Beechwood Cemetery

  • Beechwood Cemetery © Goethe-Institut Montreal
    Beechwood Cemetery
  • Beechwood Cemetery © Goethe-Institut Montreal
    Beechwood Cemetery
  • Gerhard Herzberg in Beechwood Cemetery © Goethe-Institut Montreal
    Gerhard Herzberg in Beechwood Cemetery

Beechwood Cemetery

The cemetery lying atop the hills is still and silent. It was founded in 1873 and has been the National Cemetery for the Canadian Forces since 1944. In 2000, it was designated as a National Historic Site of Canada. The picturesque 64.7-hectare site is mostly surrounded by woodlands. In Section 26, between the woods and the military cemetery, you can find several gravestones with German names.

The grave of family Noffke The grave of family Noffke | © Goethe-Institut Montreal When Ottawa was made the seat of the new Canadian government in 1863, it needed a network of streets befitting its new status. At the time, stone and gravel for the road surface needed to be broken down to the desired size by hand. Sizing the stones was not only exhausting work, but was also looked down upon, and many people refused to perform this lowly job. It was therefore necessary to employ immigrants, who were willing to work as stonebreakers. Many believed that immigrants from West Prussia, Pomerania, Posen, Silesia, Mecklenburg, and the eastern part of Brandenburg were particularly well suited to this job, as they were used to hard work. In addition, they earned significantly less in their home country than workers in other countries, such as England. Representatives of the Canadian government were therefore sent to the eastern regions of Germany to advertise jobs in Canada. The poem “Stone Breaking” by Duncan Campbell describes these first German immigrants at work, which was paid by the “toise” (a unit of measurement from pre-revolutionary France, equivalent to about 2 metres).
 
The number of these German families is estimated to be around 100, but there hasn’t been a systematic collection of data. In order to build their own place of worship, the German community purchased a plot of land on Wilbrod Street at the beginning of the 1870s. They built the St. Paul Lutheran Church there with the help of the city.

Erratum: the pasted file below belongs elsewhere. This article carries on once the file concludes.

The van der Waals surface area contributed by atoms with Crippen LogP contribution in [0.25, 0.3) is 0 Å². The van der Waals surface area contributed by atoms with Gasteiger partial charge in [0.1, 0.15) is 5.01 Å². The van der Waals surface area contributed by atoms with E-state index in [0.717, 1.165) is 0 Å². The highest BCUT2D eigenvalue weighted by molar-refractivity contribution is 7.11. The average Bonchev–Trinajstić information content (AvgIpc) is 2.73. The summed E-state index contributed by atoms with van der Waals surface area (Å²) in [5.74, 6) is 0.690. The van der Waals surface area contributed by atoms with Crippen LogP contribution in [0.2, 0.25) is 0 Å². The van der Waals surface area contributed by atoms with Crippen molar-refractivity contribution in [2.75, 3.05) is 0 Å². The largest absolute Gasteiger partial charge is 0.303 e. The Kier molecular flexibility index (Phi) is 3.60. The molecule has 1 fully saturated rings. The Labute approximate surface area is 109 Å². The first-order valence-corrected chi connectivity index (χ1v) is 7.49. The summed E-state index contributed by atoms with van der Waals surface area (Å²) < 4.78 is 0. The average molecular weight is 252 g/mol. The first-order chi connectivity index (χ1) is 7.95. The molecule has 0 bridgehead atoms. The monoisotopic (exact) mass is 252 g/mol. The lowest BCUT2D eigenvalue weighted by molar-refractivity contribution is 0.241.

During the economic crisis of the 1870s, the stonebreakers found it difficult to earn a living. Ottawa recovered very slowly from the economic crisis, which saw half of the parishioners of St. Paul’s leave Ottawa to earn their living elsewhere. However, there was a large wave of immigration in the 1880s, which was documented in the passenger lists of various steamboats, in the church register of St. Paul Lutheran Church, and in the population census of 1901. In Section 26 of Beechwood Cemetery, many family graves belonging to these immigrants can be found, some of them with German inscriptions. They left their home country with the hope of a better life. While it’s questionable whether or not they could realise their dream, no one could wish for a more beautiful final resting palce.

Stone Breaking (Duncan Campell)

March wind rough
Clashed the trees,
Flung the snow;
Breaking stones,
In the cold,
Germans slow
Toiled and toiled;
Arrowy sun
Glanced and sprang,
One right blithe
German sang:
Songs of home,
Fatherland:
Syenite hard,
Weary lot,
Callous hand,
All forgot:
Hammers pound,
Ringing round;
Rise the heaps,
To his voice,
Bounds and leaps
Toise on toise:
Toil is long,
But dear God
Gives us song, 
At the end,
Gives us rest,
Toil is best.

(A History of the 19th Century Immigration and Settlement of Ottawa's German Community, Thomas W. Carkner, page 56)

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